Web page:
Question about Olympus PEN E-P1 Digital Camera with 14-42mm and 17mm lenses
I answered this one just a second ago, but I'm going to paste the same answer here if it helps. Good luck!
This solution for the most part should work for all cameras, with some being directly applicable to all m4/3 cameras, but with the E-p1 specifically in mind.
Many settings factor into the shutter speed. The first question to ask is what lighting is around you... if you are indoors trying to take pictures of moving people, it will be difficult. To that goal, here are some things to try:
1) A new lens. :) Yes, m4/3 is a system with many amazing lenses that allow the camera to absorb light quicker. My favorite is the Panasonic 20mm f1.7. Pay attention to the f number... lower means better light performance, but remember it also means shallower depth of focus which can be a blessing and a curse!
2) Okay, so all you have is the kit lens. Here we go... First thing to do is switch out of auto mode and into the "A" mode. This will let you choose an aperture. Use your thumb wheel to dial the yellow number down as low as it will go... this will let more light in and the camera will automatically speed up the shutter speed in response. 3) Zoom out. I know you want to sit on one side of the room and zoom in to frame the subject perfectly. Instead, zoom out as far as comfortable (the kit lens has a low end of 14mm, which can have a wide-angle distortion to it, so be careful!). By zooming out, you should notice the f-number dropping as it's light performance increases. While you are in "A" mode, you may need to use your thumb wheel to drop the f-number further as you zoom out, this won't happen automatically. Then, if you want, stand up and get closer to your subject to get better composition. 4) Drop your exposure compensation. This is the little "+/-" button next to your shutter button. Press this, then use your thumb dial to drop this one or two "notches". The picture will be darker, but you can brighten this easily later... at least much easier than it is to "un-blur" a blurry photo. :)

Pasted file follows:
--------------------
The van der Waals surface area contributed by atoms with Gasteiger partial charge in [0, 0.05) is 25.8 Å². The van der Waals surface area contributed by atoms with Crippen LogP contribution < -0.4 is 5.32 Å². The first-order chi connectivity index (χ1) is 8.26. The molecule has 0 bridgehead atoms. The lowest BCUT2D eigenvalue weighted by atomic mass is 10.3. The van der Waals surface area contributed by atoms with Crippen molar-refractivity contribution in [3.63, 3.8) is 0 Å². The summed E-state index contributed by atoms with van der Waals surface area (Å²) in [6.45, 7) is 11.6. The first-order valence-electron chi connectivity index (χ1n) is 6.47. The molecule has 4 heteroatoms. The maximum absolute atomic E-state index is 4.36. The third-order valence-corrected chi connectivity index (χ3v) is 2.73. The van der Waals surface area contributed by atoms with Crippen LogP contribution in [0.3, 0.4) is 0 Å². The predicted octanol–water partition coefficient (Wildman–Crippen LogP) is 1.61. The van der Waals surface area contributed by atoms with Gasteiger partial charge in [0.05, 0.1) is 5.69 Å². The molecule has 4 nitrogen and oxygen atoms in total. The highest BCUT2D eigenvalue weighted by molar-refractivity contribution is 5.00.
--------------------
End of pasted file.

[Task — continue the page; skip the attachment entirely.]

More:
5) Bump up your iso speed. Press the direction button on your camera that is labeled "iso" and push this up to 400-800 for starters. Try a shot and see if the blur is taken care of. After you've tried all the above steps, you are mostly reduced to bumping iso further and further till you get the results you are after, but as you go higher the graininess will get worse and worse in your photo.
6) One last thing I've heard works with minor results is to turn your in-body stabilization off (dig in to your menus, if you can't find it, dig into your manual). This may help, but you may have to add a tri-pod to make up for the stability loss.
Posted on Aug 14, 2011
Need more details. What mode are you shooting in? If A, automatic, then the problem could be inability to focus because of low light. If aperture- or shutter-preferred, then try changing one or the other and, if necessary, shooting at a high asa rating.
Posted on Jul 06, 2010
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Posted on Jan 02, 2017
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